Multiple scaling arguments have been proposed to describe how the entanglement molecular weight depends on polymer architecture and concentration. The Lin-Noolandi (LN) scaling argument, well supported by data for real polymers, assumes that polymers are flexible within their tubes; it must fail at some point as chains become stiffer. Everaers has made a different scaling proposal, which crosses over from semiflexible chains to stiff chains as described by Morse. This ansatz is consistent with simulation data for a range of bead-spring melts but is not consistent with LN. Here, we use simulations to explore a wide range of entangled bead-spring ring chains, to find out how entanglement properties vary with chain stiffness and concentration. To vary the packing length over a wider range, we add side groups to make chains bulkier. We quantify entanglement using three techniques: chain shrinking to find the primitive path, measuring the tube diameter by the width of the "cloud"of monomer positions about the primitive path, and directly measuring the plateau modulus. As chain stiffness and bulkiness vary, we observe three distinct scaling regimes, consistent with LN scaling, semiflexible chains, and stiff chains.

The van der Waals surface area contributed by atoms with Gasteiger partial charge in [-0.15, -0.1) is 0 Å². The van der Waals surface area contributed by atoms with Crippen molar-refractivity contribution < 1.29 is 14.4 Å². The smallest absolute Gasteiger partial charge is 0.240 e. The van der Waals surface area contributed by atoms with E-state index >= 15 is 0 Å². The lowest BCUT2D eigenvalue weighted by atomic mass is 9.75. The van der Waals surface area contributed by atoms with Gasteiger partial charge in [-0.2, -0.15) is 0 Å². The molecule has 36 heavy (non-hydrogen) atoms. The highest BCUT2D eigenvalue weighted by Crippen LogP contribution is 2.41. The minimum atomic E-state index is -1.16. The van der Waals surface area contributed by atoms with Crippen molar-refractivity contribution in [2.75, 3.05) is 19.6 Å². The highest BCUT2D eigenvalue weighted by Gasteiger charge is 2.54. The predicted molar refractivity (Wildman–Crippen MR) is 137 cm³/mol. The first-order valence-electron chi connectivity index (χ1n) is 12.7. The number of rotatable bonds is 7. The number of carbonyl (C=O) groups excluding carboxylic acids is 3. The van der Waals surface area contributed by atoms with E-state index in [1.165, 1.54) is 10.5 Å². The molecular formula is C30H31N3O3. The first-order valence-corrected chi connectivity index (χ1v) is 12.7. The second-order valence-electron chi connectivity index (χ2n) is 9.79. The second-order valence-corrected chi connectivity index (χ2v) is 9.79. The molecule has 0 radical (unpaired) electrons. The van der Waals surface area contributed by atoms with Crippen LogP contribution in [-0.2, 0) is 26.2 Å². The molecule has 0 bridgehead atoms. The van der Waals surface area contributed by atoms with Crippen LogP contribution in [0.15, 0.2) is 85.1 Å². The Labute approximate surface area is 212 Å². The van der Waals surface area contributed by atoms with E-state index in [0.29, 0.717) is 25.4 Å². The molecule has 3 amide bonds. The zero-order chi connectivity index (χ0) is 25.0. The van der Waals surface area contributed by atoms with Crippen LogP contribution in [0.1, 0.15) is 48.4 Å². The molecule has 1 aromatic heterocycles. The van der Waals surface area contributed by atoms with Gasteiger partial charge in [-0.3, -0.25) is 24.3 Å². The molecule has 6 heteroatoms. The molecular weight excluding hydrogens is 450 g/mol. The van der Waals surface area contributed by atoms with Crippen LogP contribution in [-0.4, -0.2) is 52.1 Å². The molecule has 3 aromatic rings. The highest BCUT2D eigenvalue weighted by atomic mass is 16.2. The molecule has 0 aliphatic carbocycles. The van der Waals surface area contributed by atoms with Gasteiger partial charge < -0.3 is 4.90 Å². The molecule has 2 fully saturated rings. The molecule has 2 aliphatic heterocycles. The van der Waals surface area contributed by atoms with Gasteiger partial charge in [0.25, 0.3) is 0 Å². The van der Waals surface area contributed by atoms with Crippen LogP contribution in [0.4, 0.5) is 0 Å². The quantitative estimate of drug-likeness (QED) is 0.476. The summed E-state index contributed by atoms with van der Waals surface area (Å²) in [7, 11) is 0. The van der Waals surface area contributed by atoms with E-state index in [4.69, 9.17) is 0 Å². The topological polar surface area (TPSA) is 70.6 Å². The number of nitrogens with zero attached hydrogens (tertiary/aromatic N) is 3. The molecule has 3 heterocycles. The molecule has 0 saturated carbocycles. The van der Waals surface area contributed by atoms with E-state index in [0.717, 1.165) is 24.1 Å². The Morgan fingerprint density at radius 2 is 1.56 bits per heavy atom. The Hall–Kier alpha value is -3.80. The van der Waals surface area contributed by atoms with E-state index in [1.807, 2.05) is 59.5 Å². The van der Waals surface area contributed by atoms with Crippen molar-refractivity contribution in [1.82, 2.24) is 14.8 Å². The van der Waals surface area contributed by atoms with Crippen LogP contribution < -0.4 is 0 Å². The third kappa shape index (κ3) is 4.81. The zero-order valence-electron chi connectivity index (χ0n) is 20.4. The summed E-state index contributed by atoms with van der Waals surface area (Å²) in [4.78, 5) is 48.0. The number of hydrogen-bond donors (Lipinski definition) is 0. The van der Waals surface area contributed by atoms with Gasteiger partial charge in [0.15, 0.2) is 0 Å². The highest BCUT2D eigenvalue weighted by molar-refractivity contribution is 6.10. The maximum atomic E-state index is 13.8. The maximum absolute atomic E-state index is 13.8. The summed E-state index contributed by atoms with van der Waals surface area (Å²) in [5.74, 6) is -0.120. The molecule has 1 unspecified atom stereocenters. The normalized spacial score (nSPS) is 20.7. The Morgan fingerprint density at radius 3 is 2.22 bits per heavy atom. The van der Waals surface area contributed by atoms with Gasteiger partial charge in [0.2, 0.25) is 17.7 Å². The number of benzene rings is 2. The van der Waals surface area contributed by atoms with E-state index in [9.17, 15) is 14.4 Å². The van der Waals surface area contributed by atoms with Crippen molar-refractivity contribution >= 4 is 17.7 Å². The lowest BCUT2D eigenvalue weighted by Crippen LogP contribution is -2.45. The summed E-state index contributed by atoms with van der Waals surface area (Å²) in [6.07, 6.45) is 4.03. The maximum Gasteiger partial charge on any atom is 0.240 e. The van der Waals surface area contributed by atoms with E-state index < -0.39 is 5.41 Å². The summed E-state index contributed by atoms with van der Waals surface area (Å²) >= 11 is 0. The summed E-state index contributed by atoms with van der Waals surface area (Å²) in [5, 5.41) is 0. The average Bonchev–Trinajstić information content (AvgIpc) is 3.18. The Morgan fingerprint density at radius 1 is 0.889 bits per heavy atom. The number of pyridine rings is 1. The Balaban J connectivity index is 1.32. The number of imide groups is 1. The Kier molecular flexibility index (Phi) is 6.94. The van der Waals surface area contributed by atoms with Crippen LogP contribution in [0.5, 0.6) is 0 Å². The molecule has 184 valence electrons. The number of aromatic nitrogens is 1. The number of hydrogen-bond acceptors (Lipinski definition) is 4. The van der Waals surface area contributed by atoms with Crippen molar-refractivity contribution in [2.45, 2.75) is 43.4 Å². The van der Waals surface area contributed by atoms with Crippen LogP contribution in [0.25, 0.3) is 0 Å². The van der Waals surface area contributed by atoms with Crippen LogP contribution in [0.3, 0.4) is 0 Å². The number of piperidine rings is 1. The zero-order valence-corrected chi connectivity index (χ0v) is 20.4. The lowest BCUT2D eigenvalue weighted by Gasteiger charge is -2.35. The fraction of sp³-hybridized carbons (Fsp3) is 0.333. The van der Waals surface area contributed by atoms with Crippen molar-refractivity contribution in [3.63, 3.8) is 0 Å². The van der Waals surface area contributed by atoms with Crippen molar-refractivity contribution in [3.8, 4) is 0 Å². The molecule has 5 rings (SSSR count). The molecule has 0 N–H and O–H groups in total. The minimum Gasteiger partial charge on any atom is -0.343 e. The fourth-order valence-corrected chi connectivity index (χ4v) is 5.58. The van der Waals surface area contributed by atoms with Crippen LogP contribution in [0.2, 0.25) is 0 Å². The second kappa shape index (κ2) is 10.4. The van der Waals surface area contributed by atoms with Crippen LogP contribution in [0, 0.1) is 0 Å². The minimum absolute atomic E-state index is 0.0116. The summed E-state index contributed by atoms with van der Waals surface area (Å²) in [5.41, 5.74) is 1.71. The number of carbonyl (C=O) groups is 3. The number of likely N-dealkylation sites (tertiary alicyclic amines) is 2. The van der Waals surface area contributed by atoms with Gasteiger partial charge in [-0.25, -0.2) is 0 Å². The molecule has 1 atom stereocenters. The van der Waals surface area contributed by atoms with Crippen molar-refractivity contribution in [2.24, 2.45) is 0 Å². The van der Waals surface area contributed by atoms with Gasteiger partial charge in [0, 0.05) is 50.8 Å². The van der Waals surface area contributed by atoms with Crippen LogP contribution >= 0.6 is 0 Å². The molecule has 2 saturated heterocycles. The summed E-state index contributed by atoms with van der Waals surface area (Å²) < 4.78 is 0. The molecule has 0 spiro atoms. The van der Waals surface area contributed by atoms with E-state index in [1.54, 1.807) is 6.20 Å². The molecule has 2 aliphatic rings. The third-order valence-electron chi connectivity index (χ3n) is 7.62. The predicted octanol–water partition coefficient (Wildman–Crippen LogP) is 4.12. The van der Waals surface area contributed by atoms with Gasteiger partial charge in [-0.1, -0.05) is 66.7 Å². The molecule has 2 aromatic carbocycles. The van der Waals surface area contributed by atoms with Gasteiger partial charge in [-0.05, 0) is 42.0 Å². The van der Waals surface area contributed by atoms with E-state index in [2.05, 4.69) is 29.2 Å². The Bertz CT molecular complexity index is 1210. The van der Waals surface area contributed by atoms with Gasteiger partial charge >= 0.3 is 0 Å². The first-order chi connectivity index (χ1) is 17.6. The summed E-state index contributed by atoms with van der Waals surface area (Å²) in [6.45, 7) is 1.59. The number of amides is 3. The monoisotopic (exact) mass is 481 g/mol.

All Science Journal Classification (ASJC) codes
- Organic Chemistry
- Polymers and Plastics
- Inorganic Chemistry
- Materials Chemistry